Round 9 – Collingwood v Geelong: All the pretty magpies

“The boy who rode on slightly before him sat a horse not only as if he’d been born to it which he was but as if were he begot by malice or mischance into some queer land where horses never were he would have found them anyway. Would have known that there was something missing for the world to be right or he right in it and would have set forth to wander wherever it was needed for as long as it took until he came upon one and he would have known that that was what he sought and it would have been.” 
– Cormac McCarthy, All the Pretty Horses



And game day arrives and with it the wheeling sun and with it the wheeling narrowing arc of sunlight as this year slips now into late May in the far southern climes of this Terra Australis and accordingly the sun starts late but climbs higher over sprawling suburban train lines and higher over glinting suburban tram lines and higher over impoverished suburban bus stops and higher over choked and ill-planned arterial roads and back street runs of this Melblong this Geebourne as people people people scattered at dawn to the four winds and all of those described collective supporters of Collingwood and Geelong Football Clubs converge upon Yarra Park on this fine Saturday. Game day.

I am awoken in the glistening predawn by repeated puffs of rancid warm air breathed down my neck and by the muffled yet unmistakable sound of steps taken by my faithful horse Harry Collier, named after the champion Collingwood footballer Harry Collier. I am nudged awake and nudged into sitting and coaxed agreeably into stoking the remnants of last night’s fire. Only bare embers remain.

I look at my hands. This is an omen, this restlessness of Harry Collier; for he nudges me exclusively upon the threshold of a mighty contest. He has rested now for years. I look at my hands some more. More lined, more calloused, more storied hands than upon the previous time I took to Harry Collier. Could it be true? Collingwood: a faltering start to 2016 with losses to the rebuilding Melbourne, St Kilda and Carlton in Melbourne and calamitous losses interstate to modern powerhouses Sydney and West Coast. Geelong: impressing the critics sufficiently such that the critics then impress their own opinions boundlessly upon all others to the point where opinion once again masquerades as fact. It is Geelong for the flag.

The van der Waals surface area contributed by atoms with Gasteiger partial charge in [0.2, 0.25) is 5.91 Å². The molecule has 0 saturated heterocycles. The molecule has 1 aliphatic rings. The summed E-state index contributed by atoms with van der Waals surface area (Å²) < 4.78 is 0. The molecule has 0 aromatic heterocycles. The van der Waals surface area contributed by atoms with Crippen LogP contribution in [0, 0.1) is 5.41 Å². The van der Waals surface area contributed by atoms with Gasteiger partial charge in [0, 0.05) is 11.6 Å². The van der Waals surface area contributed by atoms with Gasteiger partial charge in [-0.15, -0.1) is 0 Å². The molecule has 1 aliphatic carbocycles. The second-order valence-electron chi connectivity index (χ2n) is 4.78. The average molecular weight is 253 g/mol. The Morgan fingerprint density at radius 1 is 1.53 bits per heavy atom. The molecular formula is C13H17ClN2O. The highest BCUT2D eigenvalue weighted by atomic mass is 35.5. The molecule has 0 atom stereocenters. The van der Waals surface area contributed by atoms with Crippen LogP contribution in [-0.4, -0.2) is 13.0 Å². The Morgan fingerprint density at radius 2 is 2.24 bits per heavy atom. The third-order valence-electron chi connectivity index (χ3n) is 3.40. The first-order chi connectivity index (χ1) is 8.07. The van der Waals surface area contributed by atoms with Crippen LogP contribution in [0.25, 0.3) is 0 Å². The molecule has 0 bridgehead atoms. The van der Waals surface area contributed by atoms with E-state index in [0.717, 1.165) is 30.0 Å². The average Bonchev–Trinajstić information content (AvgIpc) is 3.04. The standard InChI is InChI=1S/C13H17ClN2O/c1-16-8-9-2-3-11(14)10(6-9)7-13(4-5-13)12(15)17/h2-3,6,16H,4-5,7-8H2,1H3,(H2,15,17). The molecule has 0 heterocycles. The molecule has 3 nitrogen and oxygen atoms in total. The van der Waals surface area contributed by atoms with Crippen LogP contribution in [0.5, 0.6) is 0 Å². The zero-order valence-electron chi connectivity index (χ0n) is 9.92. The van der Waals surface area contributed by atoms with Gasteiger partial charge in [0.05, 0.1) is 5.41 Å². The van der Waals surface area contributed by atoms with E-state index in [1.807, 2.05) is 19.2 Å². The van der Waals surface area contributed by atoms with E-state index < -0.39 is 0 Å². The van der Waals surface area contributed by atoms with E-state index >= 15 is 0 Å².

Harry nods again and I collect my hat and crouch before the fire. A magpie calls from the eucalyptus. I unhurriedly create a modest breakfast of tortilla and beans and recognise the luxurious state of a sedentary life with its observations and its fires and its proximity to reliable supply of fresh drinking water.


But it is time to leave our camp. For a modern day shoot out at a modern day O.K. Corral.

Harry Collier steps around and throws his head back and flicks his tail and presents himself bare backed for the journey and I’m aboard wearing my hat and wearing insubstantial leftovers of bean tortilla and clutching at the mane in front of me as Harry steps from full gallop suddenly to air-borne flight. We land surreptitiously and effortlessly in the Southern Stand.

Collingwood v Geelong. It’s on.

This is better. This is better. This is better.

A backs-to-the-wall Collingwood psychology and an us-against-them Collingwood psychology and a whisper of an emotionally-letdown Geelong psychology coming as this game does immediately after Geelong’s trip to Adelaide and after P Dangerfield’s (temporary) home-coming and what unfolds on this Melbourne Cricket Ground is a rampant ferocious inspired and inspiring first quarter of tackle and grunt and swarming and collective and tumult and aggression and nous and athleticism and of notable strength of conviction and strength of belief. From Collingwood. From S. Pendlebury and from A. Treloar and from S. Sidebottom. From B. Grundy and from J. White.

Harry leans close and says “These are all fine physical athletes. It puzzles me why more attention is not paid to understanding their brains. Brains seem to be the biggest variable.”

There is an undeniable truth he speaks. Squinting to the northern sky, Member’s Stand afore us in afternoon shade, I curse and spit on the concrete. “You’re right, Harry Collier. But what also is crucial is the dynamic. The union of souls and leadership of that union of souls. It is like our choir.”

“I refer to ‘O cio da terra‘, Harry Collier, ‘The Heat of the Earth‘, and know that because it was a song in Portuguese, of our Brunswick Rogues choir you were the only one to speak the language. And knowing how appalling we sounded for weeks and for weeks and yet how positive and empowering remained our leader Em and how I willingly I confided my doubts in you of whether we could solve the combined puzzles of a major seventh and of the Portuguese language. And how uplifting the work is now. Now that we, our collected union of souls, our collected union of souls under fine leadership, has understood. We sing with one voice. Football as choir. Coach as conductor.”

Harry listens and blinks.

Geelong fight back. “Good,” says Harry Collier.